What do white South Africans do after apartheid? How should they be? These are some of the specific questions that propel the narrative of Damon Galgut’s Booker Prize-winning novel.
The Promise begins in 1986, a year into the South Africa’s first State of Emergency in response to violent resistance to apartheid. Like the nation, the Afrikaner Swart family are going through their own crisis on their farm on the outskirts of Pretoria after the death of Rachel, their mother. While the family and the local priest tussle over whether to give her a Jewish funeral as per her wishes, the kids grieve. There are Astrid, who is discovering boys, and Anton, who has been conscripted into the army. And then there’s 13-year-old Amor, who overhears her father Manie promise his dying wife that he will give a house on the property to their servant Salome, who Manie inherited with the land.
That promise becomes a curse as it remains unfulfilled over the years. The narrative skips forward, ten years, then five, then fifteen, stopping in to take the temperature of febrile post-apartheid South Africa. First comes the hope of Nelson Mandela and the Rainbow Nation, then the curdling of that hope as the nation elects the HIV-denialist Thabo Mbeki, and then corruption under Jacob Zuma, leading to the recent water crisis and power blackouts. Like Anton’s novel, which he labours and procrastinates over most of his life, this is a story with “a strong start that loses its way”.
It is a difficult thing to pull off, this story in which the fortunes of a family mirror that of an entire country’s, but here it delivers its promise with brutal force. Corruption erodes the souls of the characters like the nation’s, “chomp chomp chomp, little termites, eating away at the timbers”. Religion is a crony to this corruption, rather than salvation. There’s the shock of discovering the significance of the section titles, and then the grim inevitability of their fulfilment. Galgut plays with your sense of justice: you might root for the Swart family’s downfall, but then he catches you out on your cruelty. It is Amor where Galgut finds his hero, an almost pathologically serious young girl who grows up to become a saint-like palliative nurse, interestingly mirroring the protagonist of J M Coetzee’s Disgrace whose job is to euthanise stray dogs. Like Australia, with which South Africa’s white history share far too many similarities, the solution The Promise proposes is economically simple: land justice and reparations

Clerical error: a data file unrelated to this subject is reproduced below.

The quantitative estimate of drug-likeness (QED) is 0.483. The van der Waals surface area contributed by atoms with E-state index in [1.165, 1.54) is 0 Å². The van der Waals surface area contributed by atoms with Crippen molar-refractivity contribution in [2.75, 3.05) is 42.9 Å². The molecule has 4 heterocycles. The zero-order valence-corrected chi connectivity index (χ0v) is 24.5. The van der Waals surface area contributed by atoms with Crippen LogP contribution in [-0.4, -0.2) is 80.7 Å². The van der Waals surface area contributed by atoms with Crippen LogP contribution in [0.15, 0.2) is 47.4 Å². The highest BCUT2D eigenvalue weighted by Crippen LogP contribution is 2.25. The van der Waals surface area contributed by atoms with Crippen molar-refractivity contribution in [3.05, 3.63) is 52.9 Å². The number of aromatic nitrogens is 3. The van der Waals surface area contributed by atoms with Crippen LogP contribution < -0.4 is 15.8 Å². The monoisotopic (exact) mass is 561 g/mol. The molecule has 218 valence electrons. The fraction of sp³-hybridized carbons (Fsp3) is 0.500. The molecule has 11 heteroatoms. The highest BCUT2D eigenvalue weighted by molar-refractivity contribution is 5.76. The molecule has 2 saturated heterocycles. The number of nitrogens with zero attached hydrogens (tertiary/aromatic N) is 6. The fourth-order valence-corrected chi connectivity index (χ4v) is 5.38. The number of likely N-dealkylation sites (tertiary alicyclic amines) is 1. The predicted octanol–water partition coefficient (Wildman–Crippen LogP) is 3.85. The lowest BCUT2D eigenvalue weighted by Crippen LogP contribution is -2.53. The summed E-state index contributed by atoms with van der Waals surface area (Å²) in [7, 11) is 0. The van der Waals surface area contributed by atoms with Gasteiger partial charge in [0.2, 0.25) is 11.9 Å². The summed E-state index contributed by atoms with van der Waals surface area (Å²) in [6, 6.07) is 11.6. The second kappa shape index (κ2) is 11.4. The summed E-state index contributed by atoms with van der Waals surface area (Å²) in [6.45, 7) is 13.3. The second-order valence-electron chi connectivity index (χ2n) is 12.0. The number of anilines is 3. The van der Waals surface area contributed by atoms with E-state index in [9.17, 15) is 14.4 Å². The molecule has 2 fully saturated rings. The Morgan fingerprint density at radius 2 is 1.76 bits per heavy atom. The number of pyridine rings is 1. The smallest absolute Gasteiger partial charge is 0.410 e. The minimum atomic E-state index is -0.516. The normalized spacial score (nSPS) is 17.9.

Although driven by the specificity of South Africa’s particular circumstances, in the writing Galgut turns towards the universal. The narrative flits between the character’s consciousness with freedom like a irascible, unreliable Greek chorus. There is a cruel, even camp precision to their observations, all too aware of the frailties of human bodies that unite us: an old woman’s disappointment is “like a secret fart”; an ageing aunt shows up at a funeral, “the stumpy remains of her, half-melted and overflowing her wheelchair, like an old candle in a saucer”. The promise of the title may be a parcel of land, but it is also the only guarantee common to all of us, that noone gets out of this alive. The novel is haunted by many ghosts, like Rachel’s wandering spirit:
She touches down where her spirit was once thick, but she’s no longer solid, a watercolour woman … She looks real, which is to say, ordinary. How would you know she is a ghost? Many of the living are vague and adrift too, it’s not a failing unique to the departed.
It’s here the book finds its pathos, in the comings and goings of the living and dead, the vague and the adrift.
Gay rating: 3/5 for a major queer character.